Age had nothing on Richard Butler Wednesday night. In front of his lifelong band the Psychedelic Furs, Butler gleefully bounced, danced (even preened) as they played a 90-minute set at Summit Music Hall. Under a pair of hip, thick-rimmed glasses, he and brother Tim (on bass) and Mars Williams (on a particularly satisfying saxophone) filled the hall with energy throughout the set, and a largely older crowd responded in kind.
The band, rounded out by three other musicians on keys, drums and guitar, traveled through a history of their post-punk material that included seminal hits like “Pretty In Pink,” “Heaven,” “Heartbreak Beat” and “Love My Way” to name a few. When the band played “Easy Street” it felt as if they’d reached a turning point, after which the rest of the set relaxed into a long release. They followed with an encore that unleashed a strong, heartbreaking “All of This and Nothing” and a rousing “Only You and I,” after which they begrudgingly left the stage for good.
As appreciated as they were that night by an admittedly ‘80s-familiar crowd, the Furs still seemed to have some trouble getting past the feel of a period piece, albeit from a currently resurgent subset of ‘80s post-punk band reunions. Jubilant, for sure, yet there were times when the wear on the Butler brothers’ faces crept to the surface — usually as a noticeable loss of interest. Richard Butler usually appeared European, Cohen-esque and intellectual with his square glasses, but there were instances when his exuberance seemed to boil over into a too-heavy shade of panache, maybe cabaret. The audience didn’t seem to care.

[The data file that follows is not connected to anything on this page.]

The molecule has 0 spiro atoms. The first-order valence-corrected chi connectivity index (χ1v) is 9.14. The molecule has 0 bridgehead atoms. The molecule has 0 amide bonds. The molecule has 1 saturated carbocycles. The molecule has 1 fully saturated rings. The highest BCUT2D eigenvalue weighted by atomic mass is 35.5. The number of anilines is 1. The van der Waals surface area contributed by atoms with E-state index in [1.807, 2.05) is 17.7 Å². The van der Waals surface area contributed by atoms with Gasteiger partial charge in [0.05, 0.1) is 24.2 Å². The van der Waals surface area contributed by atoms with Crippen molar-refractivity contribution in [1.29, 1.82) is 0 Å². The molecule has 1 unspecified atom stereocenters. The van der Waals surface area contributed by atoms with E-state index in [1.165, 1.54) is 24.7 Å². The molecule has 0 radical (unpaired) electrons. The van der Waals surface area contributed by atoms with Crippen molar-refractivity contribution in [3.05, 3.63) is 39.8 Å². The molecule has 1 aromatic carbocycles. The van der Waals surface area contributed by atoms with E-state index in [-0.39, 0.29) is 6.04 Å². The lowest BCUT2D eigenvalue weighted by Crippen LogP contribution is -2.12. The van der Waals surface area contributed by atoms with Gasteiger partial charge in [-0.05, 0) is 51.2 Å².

Tina Weymouth and Chris Frantz’s Talking Heads offshoot Tom Tom Club performed an enticing — if somewhat vapid — set before the Furs took the stage. Weymouth, joined in vocal duties by Victoria Clamp, led the six-piece through a set of the band’s ‘80s hits and a few Talking heads covers that had the early audience mostly bouncing and swaying the whole time. The hall became a mass sing-along when they played the signature “Genius of Love,” and again when they covered “Psycho Killer.”
Christine Cool is a Denver photographer and a new contributor to Reverb.